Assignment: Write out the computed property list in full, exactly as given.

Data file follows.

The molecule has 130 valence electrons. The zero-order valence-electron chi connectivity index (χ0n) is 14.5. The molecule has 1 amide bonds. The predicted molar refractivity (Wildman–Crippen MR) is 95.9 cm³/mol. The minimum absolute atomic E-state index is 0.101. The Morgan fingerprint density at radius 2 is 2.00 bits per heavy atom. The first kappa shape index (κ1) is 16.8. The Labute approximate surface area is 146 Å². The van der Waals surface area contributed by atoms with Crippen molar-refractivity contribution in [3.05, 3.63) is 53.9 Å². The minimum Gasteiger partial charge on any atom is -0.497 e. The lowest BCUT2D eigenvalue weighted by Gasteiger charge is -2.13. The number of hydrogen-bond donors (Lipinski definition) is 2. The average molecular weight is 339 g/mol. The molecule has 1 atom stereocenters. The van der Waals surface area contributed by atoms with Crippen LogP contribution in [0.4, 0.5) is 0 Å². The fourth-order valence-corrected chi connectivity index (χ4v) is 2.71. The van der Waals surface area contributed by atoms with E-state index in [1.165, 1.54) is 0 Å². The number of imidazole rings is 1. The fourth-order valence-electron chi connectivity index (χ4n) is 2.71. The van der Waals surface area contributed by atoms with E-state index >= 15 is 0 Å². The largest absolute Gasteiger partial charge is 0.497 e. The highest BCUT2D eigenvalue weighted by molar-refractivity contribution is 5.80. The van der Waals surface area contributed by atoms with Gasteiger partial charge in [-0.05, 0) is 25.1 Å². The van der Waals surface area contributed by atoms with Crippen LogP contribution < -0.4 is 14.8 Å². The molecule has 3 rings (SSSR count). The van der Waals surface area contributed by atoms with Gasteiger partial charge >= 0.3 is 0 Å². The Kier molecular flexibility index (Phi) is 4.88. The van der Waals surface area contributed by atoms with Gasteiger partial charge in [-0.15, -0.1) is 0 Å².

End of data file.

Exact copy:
The molecule has 130 valence electrons. The zero-order valence-electron chi connectivity index (χ0n) is 14.5. The molecule has 1 amide bonds. The predicted molar refractivity (Wildman–Crippen MR) is 95.9 cm³/mol. The minimum absolute atomic E-state index is 0.101. The Morgan fingerprint density at radius 2 is 2.00 bits per heavy atom. The first kappa shape index (κ1) is 16.8. The Labute approximate surface area is 146 Å². The van der Waals surface area contributed by atoms with Crippen molar-refractivity contribution in [3.05, 3.63) is 53.9 Å². The minimum Gasteiger partial charge on any atom is -0.497 e. The lowest BCUT2D eigenvalue weighted by Gasteiger charge is -2.13. The number of hydrogen-bond donors (Lipinski definition) is 2. The average molecular weight is 339 g/mol. The molecule has 1 atom stereocenters. The van der Waals surface area contributed by atoms with Crippen LogP contribution in [0.4, 0.5) is 0 Å². The fourth-order valence-corrected chi connectivity index (χ4v) is 2.71. The van der Waals surface area contributed by atoms with E-state index in [1.165, 1.54) is 0 Å². The number of imidazole rings is 1. The fourth-order valence-electron chi connectivity index (χ4n) is 2.71. The van der Waals surface area contributed by atoms with E-state index >= 15 is 0 Å². The largest absolute Gasteiger partial charge is 0.497 e. The highest BCUT2D eigenvalue weighted by molar-refractivity contribution is 5.80. The van der Waals surface area contributed by atoms with Gasteiger partial charge in [-0.05, 0) is 25.1 Å². The van der Waals surface area contributed by atoms with Crippen LogP contribution < -0.4 is 14.8 Å². The molecule has 3 rings (SSSR count). The van der Waals surface area contributed by atoms with Gasteiger partial charge >= 0.3 is 0 Å². The Kier molecular flexibility index (Phi) is 4.88. The van der Waals surface area contributed by atoms with Gasteiger partial charge in [-0.15, -0.1) is 0 Å².